: This essay provides an analysis of conflicts of interest in science. It gives an overview of some current conflict of interest policies and distinguishes between real, apparent, and potential conflicts of interest. The essay argues that scientists should disclose real, apparent, and potential conflicts of interest and that they should avoid conflicts that threaten scientific objectivity or trustworthiness. The essay also uses several hypothetical scenarios to illustrate some of the key points made in the analysis and suggests some strategies (...)
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  • Science Made Up: Constructivist Sociology of Scientific Knowledge.D. Stump - unknown
    Part of the work for this paper was done during the tenure of a fellowship at the Center for Advanced Study in the Behavioral Sciences. I am grateful for financial support provided by the National Science Foundation, Grant #BNS-8011494, and for the assistance of the staff of the Center. I also want to thank David Bloor, Stephen Downes, David Hull and Andy Pickering for offering good advice and criticism, some of which I have heeded.
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  • Scientific ethos and ethical dimensions of education.Sergey B. Kulikov - forthcoming - International Journal of Ethics Education:1-18.
    This research examines the ethical dimensions of ethical thought aimed at reflecting fundamentals or leading principles of the production and reproduction of knowledge in science and tertiary education. To achieve research goals, the author of this article evaluates the key assumption that statements in the ethics of science and education are transcendental but do not require a reference to a transcendental or metaphysical subject. The author adheres to the stances by Wittgenstein and Moore and defines ethics in terms of the (...)
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  • Book Reviews : Selectionism Dominant: An Essay Review The Evolution of Technology, by George Basalla. Cambridge: Cambridge University Press, 1988, 248 Pp. $32.50 (Cloth); $10.95 (Paper). Explaining Science: A Cognitive Approach, by Ronald N. Giere. Chicago: University of Chicago Press, 1988, 321 Pp. $34.95 (Cloth). Science as a Process: An EvolutionaryAccount of the Social and Conceptual Development of Science, by David L. Hull. Chicago: University of Chicago Press, 1988, 586 Pp. $39.95 (Cloth. [REVIEW]James Fleck - 1992 - Science, Technology and Human Values 17 (2):237-248.
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  • Is the Market Perceived to be Civilizing or Destructive? Scientists’ Universalism Values and Their Attitudes Towards Patents.Jared L. Peifer, David R. Johnson & Elaine Howard Ecklund - 2021 - Journal of Business Ethics 170 (2):253-267.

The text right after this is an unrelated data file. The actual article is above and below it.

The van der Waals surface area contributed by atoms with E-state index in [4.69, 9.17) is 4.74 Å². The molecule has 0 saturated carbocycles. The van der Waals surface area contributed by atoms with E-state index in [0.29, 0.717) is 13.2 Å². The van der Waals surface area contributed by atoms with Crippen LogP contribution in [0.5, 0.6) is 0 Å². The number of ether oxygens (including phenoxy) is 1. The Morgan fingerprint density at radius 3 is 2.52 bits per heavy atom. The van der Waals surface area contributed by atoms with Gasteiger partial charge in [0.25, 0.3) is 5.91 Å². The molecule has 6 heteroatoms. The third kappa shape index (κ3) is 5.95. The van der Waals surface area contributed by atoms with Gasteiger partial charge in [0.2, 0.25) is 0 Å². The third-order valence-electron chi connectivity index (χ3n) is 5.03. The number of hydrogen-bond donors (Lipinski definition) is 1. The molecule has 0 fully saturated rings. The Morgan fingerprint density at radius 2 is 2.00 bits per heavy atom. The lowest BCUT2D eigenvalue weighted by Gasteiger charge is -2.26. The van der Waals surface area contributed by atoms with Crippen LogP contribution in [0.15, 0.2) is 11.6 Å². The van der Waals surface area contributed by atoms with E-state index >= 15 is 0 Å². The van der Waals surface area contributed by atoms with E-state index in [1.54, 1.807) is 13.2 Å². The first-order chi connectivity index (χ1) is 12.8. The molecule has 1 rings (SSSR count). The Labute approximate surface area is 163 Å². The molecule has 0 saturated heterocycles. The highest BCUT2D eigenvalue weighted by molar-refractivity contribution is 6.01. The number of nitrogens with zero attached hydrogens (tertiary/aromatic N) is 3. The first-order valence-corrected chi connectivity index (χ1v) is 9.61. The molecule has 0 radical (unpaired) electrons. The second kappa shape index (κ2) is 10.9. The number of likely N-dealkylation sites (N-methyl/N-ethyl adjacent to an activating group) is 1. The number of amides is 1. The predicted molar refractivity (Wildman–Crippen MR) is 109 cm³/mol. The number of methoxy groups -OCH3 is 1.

Is the market civilizing or destructive? The increased salience of science commercialization is forcing scientists to address this question. Benefiting from the sociology of morality literature’s increased attention to specific kinds of morality and engaging with economic sociology’s moral markets literature, we generate competing hypotheses about scientists’ value-driven attitudes toward patenting. The Civilizing Market thesis suggests scientists who prioritize universalism will tend to support patenting. The Destructive Market thesis, by contrast, suggests universalism will be correlated with opposition to patenting. We (...)
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  • Distributing Discovery' Between Watt and Cavendish: A Reassessment of the Nineteenth-Century 'Water Controversy.David Philip Miller - 2002 - Annals of Science 59 (2):149-178.
    Contention about who discovered the compound nature of water occurred in two phases. During the first phase, in the 1780s, the claimants to the discovery produced the work on which their claims were based. This phase of controversy was relatively short and did not generate much heat, although it was part of the larger debates surrounding the 'chemical revolution'. The second phase of controversy, in the 1830s and 1840s, saw heated exchanges in Britain between advocates of Watt on the one (...)
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  • DNA Patents and Scientific Discovery and Innovation: Assessing Benefits and Risks.David B. Resnik - 2001 - Science and Engineering Ethics 7 (1):29-62.